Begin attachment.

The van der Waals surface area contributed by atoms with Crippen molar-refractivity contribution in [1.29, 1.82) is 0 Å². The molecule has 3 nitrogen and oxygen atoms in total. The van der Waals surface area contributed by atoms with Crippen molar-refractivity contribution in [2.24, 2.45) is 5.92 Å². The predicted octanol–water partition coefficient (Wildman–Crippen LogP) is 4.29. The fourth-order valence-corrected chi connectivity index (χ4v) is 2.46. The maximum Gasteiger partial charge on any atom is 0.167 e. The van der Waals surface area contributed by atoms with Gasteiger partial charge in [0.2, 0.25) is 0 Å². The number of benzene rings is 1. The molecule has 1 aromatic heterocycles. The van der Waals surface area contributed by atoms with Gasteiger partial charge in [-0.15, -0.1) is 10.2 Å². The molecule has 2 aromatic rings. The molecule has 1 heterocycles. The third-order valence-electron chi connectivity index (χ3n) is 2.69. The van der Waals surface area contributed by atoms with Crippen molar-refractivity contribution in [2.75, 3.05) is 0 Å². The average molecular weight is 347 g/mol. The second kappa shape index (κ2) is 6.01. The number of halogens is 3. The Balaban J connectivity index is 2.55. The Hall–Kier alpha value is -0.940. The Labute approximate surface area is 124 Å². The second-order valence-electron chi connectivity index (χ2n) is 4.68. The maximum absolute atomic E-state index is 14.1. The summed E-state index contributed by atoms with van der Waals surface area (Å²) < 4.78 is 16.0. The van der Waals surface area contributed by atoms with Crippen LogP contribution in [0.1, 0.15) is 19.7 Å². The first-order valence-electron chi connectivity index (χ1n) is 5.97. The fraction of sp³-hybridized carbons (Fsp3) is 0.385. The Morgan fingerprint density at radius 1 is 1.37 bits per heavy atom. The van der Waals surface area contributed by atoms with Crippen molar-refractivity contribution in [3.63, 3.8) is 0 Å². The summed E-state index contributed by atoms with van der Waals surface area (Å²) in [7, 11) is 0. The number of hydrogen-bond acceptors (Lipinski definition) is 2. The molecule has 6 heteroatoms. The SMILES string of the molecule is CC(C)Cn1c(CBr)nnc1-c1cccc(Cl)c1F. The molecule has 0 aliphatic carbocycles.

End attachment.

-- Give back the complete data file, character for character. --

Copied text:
The van der Waals surface area contributed by atoms with Crippen molar-refractivity contribution in [1.29, 1.82) is 0 Å². The molecule has 3 nitrogen and oxygen atoms in total. The van der Waals surface area contributed by atoms with Crippen molar-refractivity contribution in [2.24, 2.45) is 5.92 Å². The predicted octanol–water partition coefficient (Wildman–Crippen LogP) is 4.29. The fourth-order valence-corrected chi connectivity index (χ4v) is 2.46. The maximum Gasteiger partial charge on any atom is 0.167 e. The van der Waals surface area contributed by atoms with Gasteiger partial charge in [0.2, 0.25) is 0 Å². The number of benzene rings is 1. The molecule has 1 aromatic heterocycles. The van der Waals surface area contributed by atoms with Gasteiger partial charge in [-0.15, -0.1) is 10.2 Å². The molecule has 2 aromatic rings. The molecule has 1 heterocycles. The third-order valence-electron chi connectivity index (χ3n) is 2.69. The van der Waals surface area contributed by atoms with Crippen molar-refractivity contribution in [2.75, 3.05) is 0 Å². The average molecular weight is 347 g/mol. The second kappa shape index (κ2) is 6.01. The number of halogens is 3. The Balaban J connectivity index is 2.55. The Hall–Kier alpha value is -0.940. The Labute approximate surface area is 124 Å². The second-order valence-electron chi connectivity index (χ2n) is 4.68. The maximum absolute atomic E-state index is 14.1. The summed E-state index contributed by atoms with van der Waals surface area (Å²) < 4.78 is 16.0. The van der Waals surface area contributed by atoms with Crippen LogP contribution in [0.1, 0.15) is 19.7 Å². The first-order valence-electron chi connectivity index (χ1n) is 5.97. The fraction of sp³-hybridized carbons (Fsp3) is 0.385. The Morgan fingerprint density at radius 1 is 1.37 bits per heavy atom. The van der Waals surface area contributed by atoms with Crippen molar-refractivity contribution in [3.63, 3.8) is 0 Å². The summed E-state index contributed by atoms with van der Waals surface area (Å²) in [7, 11) is 0. The number of hydrogen-bond acceptors (Lipinski definition) is 2. The molecule has 6 heteroatoms. The SMILES string of the molecule is CC(C)Cn1c(CBr)nnc1-c1cccc(Cl)c1F. The molecule has 0 aliphatic carbocycles.